"So," Aubrey asks, "Why do you have such the holiday blues? Why aren't you with family and friends?" 

I let out an exasperated sigh and say: "It's just people are only nice and cheerful because it's the season and if you don't act happy in December like everybody else, they think that something is wrong with you! And as for visiting my family...I really wanted to but I just started a new job here and I'm not exactly rolling in dough right now. Even though my parents wanted me to come, I just couldn't." 

I become quiet after that sentence, feeling sad and ashamed. 

Aubrey asks with sympathy: "Why don't you call them?" 

"They don't want to hear from me," I say in a very melancholy tone, "I don't know if they even support me in my career choice." 

"Are you sure about that?" Aubrey abruptly twirls me again and suddenly I'm standing in the middle of my house back in Missouri. The one-story house is crammed with my family. The Christmas tree is medium-sized, glittery, bright, and so beautiful. The house is warm and cozy, and the sweet aromas of Mom's cornbread casserole and other foods are in the air. My uncles and my dad are watching football and yelling excitedly at the television. My dozens of cousins and my niece are running around, shouting, singing, laughing, as my aunts and my older sister are hilariously cackling and gossiping. I'm looking around with such joy. I call out to my mom and dad. 


"They can't see or hear you," Aubrey says, standing next to me, "but you needed to see this." 

My mom is now standing the hallway of the kitchen and announces: "Dinner time!" 

It always takes the family a couple of chaotic minutes to gather around the dinning room table and I miss this chaos. We follow them into the room. When my family is finally around the table, my dad stood up to make a toast.     

"Thank you to those came here tonight," my dad says with a jolly grin, "We're so blessed to having a close bond no matter what. I know that our baby girl Rosina isn't here with us tonight but we're so happy for her. Her mom and I are especially proud of her for going after her dreams. I don't tell her this like I should but I think that she became a smart and strong young lady and I am truly blessed to have her as one of my daughters. We...I love her so much. Let's raise a glass to Rosina...let her dreams and more come true in the next coming year!" 

"To Rosina!" My family cheers and clank their glasses and cups together. I can see happy tears in my dad's blue eyes as he's sitting down. 

"I love you too Daddy," I say tearfully, "I love you all."

Aubrey then twirls me back in the banquet hall. He quickly gives me a handkerchief and I wipe my eyes so one no will see me cry. 

"Thanks Aubrey," I gulp, "I did need to hear that."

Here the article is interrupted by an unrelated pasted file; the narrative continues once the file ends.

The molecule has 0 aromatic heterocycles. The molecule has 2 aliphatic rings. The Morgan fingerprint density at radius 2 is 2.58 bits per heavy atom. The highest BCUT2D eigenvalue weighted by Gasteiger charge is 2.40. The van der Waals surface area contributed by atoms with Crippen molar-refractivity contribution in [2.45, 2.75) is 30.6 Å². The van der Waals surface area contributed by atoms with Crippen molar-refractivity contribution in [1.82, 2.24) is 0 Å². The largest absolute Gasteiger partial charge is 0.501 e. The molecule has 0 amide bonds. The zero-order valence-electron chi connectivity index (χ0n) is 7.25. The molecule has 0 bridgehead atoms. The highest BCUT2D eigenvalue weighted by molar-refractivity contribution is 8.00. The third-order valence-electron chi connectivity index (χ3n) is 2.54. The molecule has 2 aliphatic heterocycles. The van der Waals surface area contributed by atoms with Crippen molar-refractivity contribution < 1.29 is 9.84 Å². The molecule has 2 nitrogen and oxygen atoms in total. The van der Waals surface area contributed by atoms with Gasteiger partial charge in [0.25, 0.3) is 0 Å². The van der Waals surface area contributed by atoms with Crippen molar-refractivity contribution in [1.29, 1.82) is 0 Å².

"You're welcome," he replies warmly.

We begin to slow dance again and I put my head on his shoulder, saying: "I know that my family loves me but I still think other people just act nice and caring because of Christmas."

He grabs my chin affectionately, saying: "I think that you should see one more thing." 


Aubrey twirls me once again and I'm suddenly standing in a summer camp. The hot sun is beating down on us, a remarkable lake is sparkling, the woods surrounds us, and there are swerving gravel roads. I can see children giggling except for one. A girl with red, short hair and freckles is sitting under a tree crying. 

"Who's that," I asks, "Why are we here?" 

"Her name is Leann," Aubrey tells me, "She was twelve. She was shy and had hard time to make friends. Her mom decided to make her to go to sleep-away camp to help her gain confidence but the other campers teased her." 

"What," I exclaim, "Why don't the counselors help her out?!" 

"Let's watch," Aubrey says.  

Leann is crying, when then an older girl with long, curly, brown hair walks up, sits next to her, and wraps an arm around her.

"Who's that older girl?" 

"Brittany," Aubrey explains, "She was seventeen. She was a camp counselor, the only camp counselor that looked after her. Not because it was her job, not because it was expected of her, but because she truly cared." 

Brittany says in a bubbly but calming voice, "What's up girl?"     

"Stephanie said...," Leann sobs, "She said that I was too ugly to be her friend." 

"Really," asks Brittany, "Why do you want to be friends with someone like that?" 
"I don't know..." 

"Friends accept you for you," continues Brittany, "Looks shouldn't matter but you're beyond beautiful! She's just jealous." 

Leann smiles and hugs her. 

Aubrey twirls me and I'm now standing in a log cabin. Leann is making her bed, singing sweetly but loudly, having a voice like Mariah Carey.

"She has a pretty voice," I note. 

Aubrey nods. 

Then, Brittany walks in and says: "You have an awesome voice Leann! Why don't you sign up for the talent show?" 

"I can't," Leann says quietly.